The Clay County Humane Society is trying to get a jump on dog flu before it has a chance to spread.
Ten cases of H3N2 canine influenza have been confirmed in Florida, and Clay County Humane Society veterinarian Chris Broadhurst said he expects many more dogs will get sick — that’s because the new dog flu strain is very contagious.
“It is novel to dogs; they’ve never seen it before which means they have no innate immunity to this virus," he said. "Now, it is a very low mortality disease so everybody’s going to get it but very, very few will pass away from this. Mortality rates are very low.”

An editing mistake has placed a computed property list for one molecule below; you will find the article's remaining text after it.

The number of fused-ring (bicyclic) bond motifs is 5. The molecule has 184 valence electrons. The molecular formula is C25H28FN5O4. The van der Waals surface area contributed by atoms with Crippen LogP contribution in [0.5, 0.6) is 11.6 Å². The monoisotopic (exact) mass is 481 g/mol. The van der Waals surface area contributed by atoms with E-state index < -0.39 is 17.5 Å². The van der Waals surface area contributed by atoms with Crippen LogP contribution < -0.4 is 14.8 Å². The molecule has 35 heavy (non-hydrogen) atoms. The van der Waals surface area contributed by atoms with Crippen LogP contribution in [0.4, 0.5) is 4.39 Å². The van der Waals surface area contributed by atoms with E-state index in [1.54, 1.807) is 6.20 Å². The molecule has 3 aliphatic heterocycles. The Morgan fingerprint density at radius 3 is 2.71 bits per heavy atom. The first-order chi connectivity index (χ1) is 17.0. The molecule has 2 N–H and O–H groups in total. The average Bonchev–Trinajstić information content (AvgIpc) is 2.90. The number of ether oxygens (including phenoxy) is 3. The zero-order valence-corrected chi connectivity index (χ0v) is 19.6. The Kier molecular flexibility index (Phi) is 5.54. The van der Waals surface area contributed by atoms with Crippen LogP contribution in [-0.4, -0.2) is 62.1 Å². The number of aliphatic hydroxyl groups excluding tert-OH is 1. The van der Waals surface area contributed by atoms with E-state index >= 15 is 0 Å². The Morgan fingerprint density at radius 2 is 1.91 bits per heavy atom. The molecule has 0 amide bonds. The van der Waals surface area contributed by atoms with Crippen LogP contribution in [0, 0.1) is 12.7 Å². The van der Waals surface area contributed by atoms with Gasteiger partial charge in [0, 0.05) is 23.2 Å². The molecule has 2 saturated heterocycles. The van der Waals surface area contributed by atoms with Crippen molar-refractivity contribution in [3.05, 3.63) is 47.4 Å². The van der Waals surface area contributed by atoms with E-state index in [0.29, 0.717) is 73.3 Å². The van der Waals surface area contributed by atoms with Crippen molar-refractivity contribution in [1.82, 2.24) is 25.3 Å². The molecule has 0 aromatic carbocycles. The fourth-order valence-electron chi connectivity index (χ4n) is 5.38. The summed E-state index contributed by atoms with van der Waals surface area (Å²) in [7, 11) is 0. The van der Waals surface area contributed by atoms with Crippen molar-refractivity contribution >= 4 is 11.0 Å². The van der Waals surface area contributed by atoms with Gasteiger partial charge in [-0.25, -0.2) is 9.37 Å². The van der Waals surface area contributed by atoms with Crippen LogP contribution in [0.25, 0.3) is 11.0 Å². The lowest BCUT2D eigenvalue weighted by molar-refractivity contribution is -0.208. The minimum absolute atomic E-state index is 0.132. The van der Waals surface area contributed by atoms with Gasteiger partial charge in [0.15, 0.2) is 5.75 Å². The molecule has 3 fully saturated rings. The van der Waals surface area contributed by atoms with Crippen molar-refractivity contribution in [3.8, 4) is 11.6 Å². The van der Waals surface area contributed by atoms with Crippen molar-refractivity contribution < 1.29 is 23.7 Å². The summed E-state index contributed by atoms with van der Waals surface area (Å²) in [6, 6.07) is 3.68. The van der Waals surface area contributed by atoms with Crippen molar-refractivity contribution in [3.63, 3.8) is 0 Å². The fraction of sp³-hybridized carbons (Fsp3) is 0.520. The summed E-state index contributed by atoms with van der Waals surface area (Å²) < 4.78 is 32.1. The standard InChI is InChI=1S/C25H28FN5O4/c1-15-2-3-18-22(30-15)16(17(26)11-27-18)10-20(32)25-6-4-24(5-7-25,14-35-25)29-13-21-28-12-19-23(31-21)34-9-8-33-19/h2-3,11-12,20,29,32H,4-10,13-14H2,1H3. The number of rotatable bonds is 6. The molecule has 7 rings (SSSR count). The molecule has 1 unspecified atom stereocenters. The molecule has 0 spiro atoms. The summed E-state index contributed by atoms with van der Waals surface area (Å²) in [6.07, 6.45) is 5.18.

Symptoms of dog flu are like those of human flu: coughing, runny nose and eyes, sneezing and a lack of appetite and energy. Dogs that are very young, old or sick are most at risk of dying from the disease.
Clay Humane will hold a vaccine clinic Friday and Saturday for pet owners who want their dogs protected.
“They’re going to get a physical examination and receive the influenza vaccine and come back two weeks later for their booster vaccine,” he said.
No appointment is needed. Broadhurst said the $50 cost covers the visit and both flu shots. He expects to treat around 100 dogs during the two-day clinic.
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Cyd Hoskinson can be reached at firstname.lastname@example.org, 904-358-6351 and on Twitter @cydwjctnews